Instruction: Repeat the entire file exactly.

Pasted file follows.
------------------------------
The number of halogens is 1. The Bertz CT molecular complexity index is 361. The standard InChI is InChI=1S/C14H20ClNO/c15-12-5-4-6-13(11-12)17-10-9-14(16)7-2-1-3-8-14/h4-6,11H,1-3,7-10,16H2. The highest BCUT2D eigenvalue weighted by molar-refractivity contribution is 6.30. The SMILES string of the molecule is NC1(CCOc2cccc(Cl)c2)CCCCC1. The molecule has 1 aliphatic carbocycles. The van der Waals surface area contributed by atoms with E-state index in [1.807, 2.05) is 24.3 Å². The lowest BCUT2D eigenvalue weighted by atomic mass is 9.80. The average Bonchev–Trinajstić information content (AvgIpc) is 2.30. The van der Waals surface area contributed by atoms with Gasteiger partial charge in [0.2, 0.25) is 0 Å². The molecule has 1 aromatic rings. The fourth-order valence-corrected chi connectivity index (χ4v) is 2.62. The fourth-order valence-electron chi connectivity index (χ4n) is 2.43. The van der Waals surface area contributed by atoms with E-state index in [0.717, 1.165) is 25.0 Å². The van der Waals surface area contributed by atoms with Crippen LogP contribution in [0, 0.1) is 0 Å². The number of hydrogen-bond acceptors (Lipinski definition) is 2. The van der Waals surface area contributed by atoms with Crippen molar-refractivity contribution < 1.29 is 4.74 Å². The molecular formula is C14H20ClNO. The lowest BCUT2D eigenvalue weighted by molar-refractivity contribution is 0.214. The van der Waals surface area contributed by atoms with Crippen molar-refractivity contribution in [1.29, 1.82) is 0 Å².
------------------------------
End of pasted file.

The number of halogens is 1. The Bertz CT molecular complexity index is 361. The standard InChI is InChI=1S/C14H20ClNO/c15-12-5-4-6-13(11-12)17-10-9-14(16)7-2-1-3-8-14/h4-6,11H,1-3,7-10,16H2. The highest BCUT2D eigenvalue weighted by molar-refractivity contribution is 6.30. The SMILES string of the molecule is NC1(CCOc2cccc(Cl)c2)CCCCC1. The molecule has 1 aliphatic carbocycles. The van der Waals surface area contributed by atoms with E-state index in [1.807, 2.05) is 24.3 Å². The lowest BCUT2D eigenvalue weighted by atomic mass is 9.80. The average Bonchev–Trinajstić information content (AvgIpc) is 2.30. The van der Waals surface area contributed by atoms with Gasteiger partial charge in [0.2, 0.25) is 0 Å². The molecule has 1 aromatic rings. The fourth-order valence-corrected chi connectivity index (χ4v) is 2.62. The fourth-order valence-electron chi connectivity index (χ4n) is 2.43. The van der Waals surface area contributed by atoms with E-state index in [0.717, 1.165) is 25.0 Å². The van der Waals surface area contributed by atoms with Crippen LogP contribution in [0, 0.1) is 0 Å². The number of hydrogen-bond acceptors (Lipinski definition) is 2. The van der Waals surface area contributed by atoms with Crippen molar-refractivity contribution < 1.29 is 4.74 Å². The molecular formula is C14H20ClNO. The lowest BCUT2D eigenvalue weighted by molar-refractivity contribution is 0.214. The van der Waals surface area contributed by atoms with Crippen molar-refractivity contribution in [1.29, 1.82) is 0 Å².